Tue, 20 Apr 2004
Thank you for your comments on my Washington-datelined article.
I am sorry you misconstrued my use of the phrase “flaunt in the face of opponents”. I had no intention of portraying Prime Minister Sharon as a caricatured, vindictive figure, as you suggested. Remember the Brannif Airlines commercial of 1969 ? “If you’ve got it, flaunt it?” It was meant in that spirit, following what was hailed in Israel as a major diplomatic triumph by the Israeli leader. But it’s our job as journalists to keep it simple, and if you couldn’t understand it, then perhaps I could have said it better.
As for the “sum of all (Palestinian) fears”: Forget the expressions of Palestinian outrage over a significant shift in policy by the United States, the world’s only superpower and the main sponsor of Middle East peace efforts. How about an official in Sharon’s own entourage who remarked to me about the “shock and awe” President Bush’s statement was causing among Palestinians and in the Arab world? Bush’s public recognition that Israel could not be expected to part with all of the West Bank or take in Palestinian refugees was far from a mere setback for the Palestinian Authority.
And finally, the Likud platform’s reference to the “unassailable right of the Jewish people to the Land of Israel”: If that’s not rooted in the Bible, then I guess I read the wrong book before immigrating to Israel and making the Jewish biblical homeland my home.
Editor in charge
Thank you for your personal response to our recent critique.
Regarding your points:
- We apparently disagree regarding the effect of the phrase ‘flaunt in the face of opponents.’ The phrase you use here, ‘hailed in Israel as a major diplomatic triumph’ seems to me much more accurate, non-judgemental, and appropriate for a news story. It describes the objective fallout, not something personal about the Prime Minister’s (arrogant) behavior.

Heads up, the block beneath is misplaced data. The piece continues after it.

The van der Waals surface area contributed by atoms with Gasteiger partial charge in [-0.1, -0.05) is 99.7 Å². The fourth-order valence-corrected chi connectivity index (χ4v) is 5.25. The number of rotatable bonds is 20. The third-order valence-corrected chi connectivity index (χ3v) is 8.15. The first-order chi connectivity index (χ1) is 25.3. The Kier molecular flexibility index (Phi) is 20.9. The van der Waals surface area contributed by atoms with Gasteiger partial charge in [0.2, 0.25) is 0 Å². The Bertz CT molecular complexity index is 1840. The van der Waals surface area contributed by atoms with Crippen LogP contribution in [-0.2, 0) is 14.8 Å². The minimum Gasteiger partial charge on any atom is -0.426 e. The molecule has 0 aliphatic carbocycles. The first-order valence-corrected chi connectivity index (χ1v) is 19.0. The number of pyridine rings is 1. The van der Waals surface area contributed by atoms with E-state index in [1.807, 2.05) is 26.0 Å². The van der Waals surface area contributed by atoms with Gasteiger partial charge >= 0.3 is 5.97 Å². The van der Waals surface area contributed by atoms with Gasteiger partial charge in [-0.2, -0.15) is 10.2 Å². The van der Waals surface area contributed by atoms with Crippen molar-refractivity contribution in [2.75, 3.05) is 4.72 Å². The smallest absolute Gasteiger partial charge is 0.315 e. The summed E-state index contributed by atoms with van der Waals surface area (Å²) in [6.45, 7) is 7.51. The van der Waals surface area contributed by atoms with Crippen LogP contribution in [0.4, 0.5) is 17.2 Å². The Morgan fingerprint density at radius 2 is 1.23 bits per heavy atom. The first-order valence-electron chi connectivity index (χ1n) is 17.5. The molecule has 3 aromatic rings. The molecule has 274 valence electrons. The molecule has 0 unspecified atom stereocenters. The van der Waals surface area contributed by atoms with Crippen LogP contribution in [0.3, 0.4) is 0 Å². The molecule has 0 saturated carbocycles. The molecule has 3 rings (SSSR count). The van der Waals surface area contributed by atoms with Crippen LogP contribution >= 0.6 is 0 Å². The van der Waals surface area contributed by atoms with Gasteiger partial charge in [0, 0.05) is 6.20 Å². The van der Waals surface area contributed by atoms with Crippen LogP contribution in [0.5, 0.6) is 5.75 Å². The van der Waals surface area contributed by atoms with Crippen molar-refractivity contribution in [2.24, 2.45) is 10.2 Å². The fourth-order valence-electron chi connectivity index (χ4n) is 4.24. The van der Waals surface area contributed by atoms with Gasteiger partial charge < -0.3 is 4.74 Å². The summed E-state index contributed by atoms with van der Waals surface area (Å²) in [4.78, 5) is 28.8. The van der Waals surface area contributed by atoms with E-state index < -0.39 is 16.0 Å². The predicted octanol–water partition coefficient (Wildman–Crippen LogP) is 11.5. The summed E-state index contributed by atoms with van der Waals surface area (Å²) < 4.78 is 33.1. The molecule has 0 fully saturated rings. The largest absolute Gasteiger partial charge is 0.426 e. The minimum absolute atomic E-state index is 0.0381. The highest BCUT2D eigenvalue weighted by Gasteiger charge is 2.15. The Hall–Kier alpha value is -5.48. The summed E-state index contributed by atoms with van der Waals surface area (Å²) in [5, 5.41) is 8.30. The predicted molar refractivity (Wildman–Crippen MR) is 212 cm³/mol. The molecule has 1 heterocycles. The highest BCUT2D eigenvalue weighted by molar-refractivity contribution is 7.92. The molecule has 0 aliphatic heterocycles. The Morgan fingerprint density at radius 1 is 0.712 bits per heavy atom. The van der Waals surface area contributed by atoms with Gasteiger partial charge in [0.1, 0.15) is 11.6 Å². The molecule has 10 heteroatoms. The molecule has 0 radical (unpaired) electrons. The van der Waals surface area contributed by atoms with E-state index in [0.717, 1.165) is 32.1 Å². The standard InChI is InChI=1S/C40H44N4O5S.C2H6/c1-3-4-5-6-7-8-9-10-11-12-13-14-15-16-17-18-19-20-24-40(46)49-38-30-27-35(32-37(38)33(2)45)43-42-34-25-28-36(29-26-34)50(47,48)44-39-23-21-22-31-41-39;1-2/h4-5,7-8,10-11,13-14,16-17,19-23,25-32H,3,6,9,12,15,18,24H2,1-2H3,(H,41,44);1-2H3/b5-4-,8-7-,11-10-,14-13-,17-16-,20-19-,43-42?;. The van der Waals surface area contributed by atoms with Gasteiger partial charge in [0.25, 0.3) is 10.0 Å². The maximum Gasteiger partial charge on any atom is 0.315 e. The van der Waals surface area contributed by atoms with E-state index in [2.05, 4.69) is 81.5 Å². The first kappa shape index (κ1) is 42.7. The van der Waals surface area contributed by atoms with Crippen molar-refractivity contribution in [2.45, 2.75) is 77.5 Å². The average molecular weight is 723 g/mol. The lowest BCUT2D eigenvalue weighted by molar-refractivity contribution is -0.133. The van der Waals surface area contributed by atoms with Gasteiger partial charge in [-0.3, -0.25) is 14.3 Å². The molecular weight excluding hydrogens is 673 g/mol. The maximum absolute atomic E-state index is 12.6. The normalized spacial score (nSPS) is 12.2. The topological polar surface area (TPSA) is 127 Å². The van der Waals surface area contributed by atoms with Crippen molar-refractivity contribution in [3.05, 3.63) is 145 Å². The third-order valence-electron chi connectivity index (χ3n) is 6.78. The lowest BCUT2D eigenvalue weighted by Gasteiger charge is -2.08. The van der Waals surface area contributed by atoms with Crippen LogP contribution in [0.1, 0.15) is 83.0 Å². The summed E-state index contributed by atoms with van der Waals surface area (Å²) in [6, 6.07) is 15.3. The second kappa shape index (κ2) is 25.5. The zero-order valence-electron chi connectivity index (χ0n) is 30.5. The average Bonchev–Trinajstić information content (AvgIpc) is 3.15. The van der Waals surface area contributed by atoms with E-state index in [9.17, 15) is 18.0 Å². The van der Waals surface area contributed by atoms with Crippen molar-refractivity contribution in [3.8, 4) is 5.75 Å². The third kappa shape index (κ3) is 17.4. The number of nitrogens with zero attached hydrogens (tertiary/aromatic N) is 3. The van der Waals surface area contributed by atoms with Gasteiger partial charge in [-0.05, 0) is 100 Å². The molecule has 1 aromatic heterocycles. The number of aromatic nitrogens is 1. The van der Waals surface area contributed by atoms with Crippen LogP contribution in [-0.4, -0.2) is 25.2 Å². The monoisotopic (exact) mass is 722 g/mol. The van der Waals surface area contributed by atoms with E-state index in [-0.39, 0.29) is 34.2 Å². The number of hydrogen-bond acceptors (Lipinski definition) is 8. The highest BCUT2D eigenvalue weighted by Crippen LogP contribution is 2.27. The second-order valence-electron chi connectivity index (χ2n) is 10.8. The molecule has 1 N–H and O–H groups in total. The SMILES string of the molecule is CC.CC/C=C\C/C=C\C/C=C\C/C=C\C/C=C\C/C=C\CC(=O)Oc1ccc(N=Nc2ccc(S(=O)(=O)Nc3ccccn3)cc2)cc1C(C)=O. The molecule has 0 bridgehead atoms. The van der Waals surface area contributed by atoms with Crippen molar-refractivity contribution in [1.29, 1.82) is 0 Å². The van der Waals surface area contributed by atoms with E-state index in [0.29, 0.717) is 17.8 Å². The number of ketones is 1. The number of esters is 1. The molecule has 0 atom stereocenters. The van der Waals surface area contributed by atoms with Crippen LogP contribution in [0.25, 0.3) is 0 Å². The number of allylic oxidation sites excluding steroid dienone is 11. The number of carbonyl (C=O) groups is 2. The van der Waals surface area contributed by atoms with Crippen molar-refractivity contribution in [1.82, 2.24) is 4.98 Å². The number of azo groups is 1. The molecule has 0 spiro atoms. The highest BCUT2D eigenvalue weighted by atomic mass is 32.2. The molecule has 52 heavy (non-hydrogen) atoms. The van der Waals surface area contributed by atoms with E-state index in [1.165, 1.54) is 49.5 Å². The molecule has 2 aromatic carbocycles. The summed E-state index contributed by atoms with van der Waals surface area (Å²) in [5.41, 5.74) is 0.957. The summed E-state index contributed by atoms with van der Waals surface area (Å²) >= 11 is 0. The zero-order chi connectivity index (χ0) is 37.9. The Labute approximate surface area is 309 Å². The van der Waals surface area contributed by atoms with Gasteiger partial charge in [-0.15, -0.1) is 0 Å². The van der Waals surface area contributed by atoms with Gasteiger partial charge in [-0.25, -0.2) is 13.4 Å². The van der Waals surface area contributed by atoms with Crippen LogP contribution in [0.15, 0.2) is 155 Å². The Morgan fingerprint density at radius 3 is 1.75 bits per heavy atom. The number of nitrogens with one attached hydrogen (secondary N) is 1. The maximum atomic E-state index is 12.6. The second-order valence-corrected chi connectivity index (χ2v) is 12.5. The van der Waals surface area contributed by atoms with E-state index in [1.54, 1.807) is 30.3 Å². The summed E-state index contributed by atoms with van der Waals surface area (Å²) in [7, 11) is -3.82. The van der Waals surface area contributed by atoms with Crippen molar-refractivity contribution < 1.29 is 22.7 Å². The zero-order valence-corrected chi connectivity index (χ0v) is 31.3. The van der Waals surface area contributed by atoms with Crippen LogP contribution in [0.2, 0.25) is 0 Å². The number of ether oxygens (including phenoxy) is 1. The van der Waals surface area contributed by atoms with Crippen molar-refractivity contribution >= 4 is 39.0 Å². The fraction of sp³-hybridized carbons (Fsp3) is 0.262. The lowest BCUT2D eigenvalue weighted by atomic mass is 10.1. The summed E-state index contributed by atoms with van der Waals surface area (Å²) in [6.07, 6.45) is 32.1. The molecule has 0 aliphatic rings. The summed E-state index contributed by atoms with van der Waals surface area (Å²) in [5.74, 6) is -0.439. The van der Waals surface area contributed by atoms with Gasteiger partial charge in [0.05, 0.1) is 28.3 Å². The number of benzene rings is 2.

- ‘sum of all (Palestinian) fears’ – OK, let’s agree that the effect falls somewhere between ‘setback’ and ‘sum of all fears’. But ‘sum of all fears’ it was not. As such, we feel this stretching of reality crosses the line of impartial reporting.
- Likud platform: As any student of Zionist history knows, there’s an important distinction between ‘rooted in the Bible’ and ‘given by God to the Jews’. The megilat ha-atzmaut, and the Likud party in its spirit, understands the Jewish Biblical claim as primarily a historical matter, not a religious mandate from God with direct political ramifications for our day (as you suggest). That’s Gush Emunim, and since the 70′s the Mafdal. You know that, so why conflate the Likud platform with the Mafdal’s? The effect, as in the last example, is stretching the truth to create a more dramatic showdown. Good drama, but at the expense of the facts.
Again, thanks for responding.
Manging Editor, HonestReporting